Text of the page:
Shirin Neshat

— Marcella Mizzi

AMSTERDAM — Violence against women throughout the world is so omnipresent and systematic that it is often blatantly ignored. However, the self-proclaimed ‘Islamic State’ or ISIS’ treatment of women, which has been harshly condemned by the UN Women Executive Director, is particularly infamous. ISIS’ interpretation of Islam is radical, extremist and sets forth a dangerous patriarchal agenda.

At the core of ISIS’ beliefs is sexuality and men’s power over women. Women are regarded as objects, being either trophies or targets for persecution. On the one hand, the women recruited by the ISIS carry out a sexual jihad, having the only purpose of pleasing and marrying off to the soldiers of the Caliphate. On the other hand, the ‘infidel’ women of all ages and faiths are kept as slaves, barbarically raped, and, if not Muslim, forced to convert to Islam. Once more, the female body is a weapon of war, as well as a reward.

ISIS’ most rigid interpretation of the Sharia law is interpreted in places like Raqqa, Syria, where women’s rights to mobility, health, work and education are extremely restricted and ruthless punishment is reserved for any indiscretion. Flogging and stoning women for adultery has been an effective way to control women’s sexual freedom. Reportedly, the worst treatment is born by minority girls and women. Christian and Yazidi survivors recount atrocities and gross human rights violations, such as abduction, organized rape and sexual assault, sexual slavery, and forced marriage. Survivors find themselves in a tragic dilemma: they are threatened by ISIS when they do not comply, or if returned to their families and communities, they are threatened with honor killings. The permanent psychological and physical scars make it hard for victims to adjust to normal life. Some go to the extreme extent of taking their own lives because of the shame of having been raped.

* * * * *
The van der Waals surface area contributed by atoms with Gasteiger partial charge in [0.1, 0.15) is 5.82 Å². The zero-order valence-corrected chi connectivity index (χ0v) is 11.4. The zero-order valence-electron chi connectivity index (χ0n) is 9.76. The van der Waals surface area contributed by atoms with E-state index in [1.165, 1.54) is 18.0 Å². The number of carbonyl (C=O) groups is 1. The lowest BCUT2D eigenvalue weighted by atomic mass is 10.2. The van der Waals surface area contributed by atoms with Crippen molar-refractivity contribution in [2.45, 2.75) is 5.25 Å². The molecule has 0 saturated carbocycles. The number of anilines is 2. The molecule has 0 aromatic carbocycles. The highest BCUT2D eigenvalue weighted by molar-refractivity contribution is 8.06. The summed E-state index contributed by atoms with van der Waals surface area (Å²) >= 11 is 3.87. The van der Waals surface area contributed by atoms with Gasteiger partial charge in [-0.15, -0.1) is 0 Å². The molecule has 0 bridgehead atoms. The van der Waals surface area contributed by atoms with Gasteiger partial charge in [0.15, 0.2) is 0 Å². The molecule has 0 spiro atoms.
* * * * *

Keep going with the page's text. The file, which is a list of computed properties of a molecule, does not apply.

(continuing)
These extremist and barbaric groups are distorting the image of Islam and committing the most atrocious crimes against humanity. Most crimes against women go unpunished and are justified with fictitious religious or cultural justifications. Until women’s rights are blatantly disregarded and women are treated as second-class citizens, there will not be victory against ISIS and their patriarchal agenda. Too many times, women are treated as possessions. Too many times, women are not able to act out of their own free will. Egyptian politician Moushira Khattab calls on governments, international organizations and civil society to act collectively and forge alliances with enlightened religious leaders to raise awareness and thwart the rise of ISIS. Failure to act promptly could prove disastrous for women’s rights in the Middle East. As Albert Einstein once wrote, “The world will not be destroyed by those who do evil, but by those who watch them without doing anything.”

Barbarians: ISIS Mortal Threat to Women, Wilson Center, Viewpoints No. 60, August 2014
Slavery, the ISIS rules, HRW, September 2015, available at: <>
Life as a woman under the ISIS: document reveals for the first time what group really expects from female recruits living in Syria and Iraq, the Independent, 23 July 2015, available at: <>

The Tragedy of Women’s Rights under ISIS

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